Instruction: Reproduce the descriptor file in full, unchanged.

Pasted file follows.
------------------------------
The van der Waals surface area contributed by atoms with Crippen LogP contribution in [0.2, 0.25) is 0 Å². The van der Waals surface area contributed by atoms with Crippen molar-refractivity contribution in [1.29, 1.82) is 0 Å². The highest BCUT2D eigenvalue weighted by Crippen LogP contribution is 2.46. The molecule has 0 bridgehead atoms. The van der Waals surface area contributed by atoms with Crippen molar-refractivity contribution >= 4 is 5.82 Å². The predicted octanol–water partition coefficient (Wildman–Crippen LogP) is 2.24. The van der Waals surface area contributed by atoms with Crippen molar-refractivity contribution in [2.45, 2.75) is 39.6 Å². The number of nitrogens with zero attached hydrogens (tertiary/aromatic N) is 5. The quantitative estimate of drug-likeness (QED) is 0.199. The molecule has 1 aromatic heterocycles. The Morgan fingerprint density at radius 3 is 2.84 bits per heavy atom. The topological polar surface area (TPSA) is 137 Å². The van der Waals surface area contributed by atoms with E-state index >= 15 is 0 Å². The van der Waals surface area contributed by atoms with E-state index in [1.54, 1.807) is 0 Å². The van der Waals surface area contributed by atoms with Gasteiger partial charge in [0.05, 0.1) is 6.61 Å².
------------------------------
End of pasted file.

The van der Waals surface area contributed by atoms with Crippen LogP contribution in [0.2, 0.25) is 0 Å². The van der Waals surface area contributed by atoms with Crippen molar-refractivity contribution in [1.29, 1.82) is 0 Å². The highest BCUT2D eigenvalue weighted by Crippen LogP contribution is 2.46. The molecule has 0 bridgehead atoms. The van der Waals surface area contributed by atoms with Crippen molar-refractivity contribution >= 4 is 5.82 Å². The predicted octanol–water partition coefficient (Wildman–Crippen LogP) is 2.24. The van der Waals surface area contributed by atoms with Crippen molar-refractivity contribution in [2.45, 2.75) is 39.6 Å². The number of nitrogens with zero attached hydrogens (tertiary/aromatic N) is 5. The quantitative estimate of drug-likeness (QED) is 0.199. The molecule has 1 aromatic heterocycles. The Morgan fingerprint density at radius 3 is 2.84 bits per heavy atom. The topological polar surface area (TPSA) is 137 Å². The van der Waals surface area contributed by atoms with E-state index >= 15 is 0 Å². The van der Waals surface area contributed by atoms with E-state index in [1.54, 1.807) is 0 Å². The van der Waals surface area contributed by atoms with Gasteiger partial charge in [0.05, 0.1) is 6.61 Å².